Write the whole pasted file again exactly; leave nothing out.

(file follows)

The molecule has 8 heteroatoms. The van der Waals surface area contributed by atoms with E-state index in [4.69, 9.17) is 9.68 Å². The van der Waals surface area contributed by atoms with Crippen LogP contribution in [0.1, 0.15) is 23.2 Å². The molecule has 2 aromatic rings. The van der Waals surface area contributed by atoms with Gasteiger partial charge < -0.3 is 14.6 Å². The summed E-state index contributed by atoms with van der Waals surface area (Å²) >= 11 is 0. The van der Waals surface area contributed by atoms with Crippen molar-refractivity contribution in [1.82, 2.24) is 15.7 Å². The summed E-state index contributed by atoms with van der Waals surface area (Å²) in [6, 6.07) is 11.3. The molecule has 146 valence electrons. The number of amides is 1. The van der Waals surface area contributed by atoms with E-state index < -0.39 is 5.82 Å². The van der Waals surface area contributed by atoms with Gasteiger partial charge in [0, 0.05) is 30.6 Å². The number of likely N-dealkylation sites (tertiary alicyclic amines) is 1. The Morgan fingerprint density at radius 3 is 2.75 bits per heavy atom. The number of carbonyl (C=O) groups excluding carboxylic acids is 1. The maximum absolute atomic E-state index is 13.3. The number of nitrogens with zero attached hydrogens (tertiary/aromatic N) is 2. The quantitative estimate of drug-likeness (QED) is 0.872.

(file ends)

The molecule has 8 heteroatoms. The van der Waals surface area contributed by atoms with E-state index in [4.69, 9.17) is 9.68 Å². The van der Waals surface area contributed by atoms with Crippen LogP contribution in [0.1, 0.15) is 23.2 Å². The molecule has 2 aromatic rings. The van der Waals surface area contributed by atoms with Gasteiger partial charge < -0.3 is 14.6 Å². The summed E-state index contributed by atoms with van der Waals surface area (Å²) >= 11 is 0. The van der Waals surface area contributed by atoms with Crippen molar-refractivity contribution in [1.82, 2.24) is 15.7 Å². The summed E-state index contributed by atoms with van der Waals surface area (Å²) in [6, 6.07) is 11.3. The molecule has 146 valence electrons. The number of amides is 1. The van der Waals surface area contributed by atoms with E-state index < -0.39 is 5.82 Å². The van der Waals surface area contributed by atoms with Gasteiger partial charge in [0, 0.05) is 30.6 Å². The number of likely N-dealkylation sites (tertiary alicyclic amines) is 1. The Morgan fingerprint density at radius 3 is 2.75 bits per heavy atom. The number of carbonyl (C=O) groups excluding carboxylic acids is 1. The maximum absolute atomic E-state index is 13.3. The number of nitrogens with zero attached hydrogens (tertiary/aromatic N) is 2. The quantitative estimate of drug-likeness (QED) is 0.872.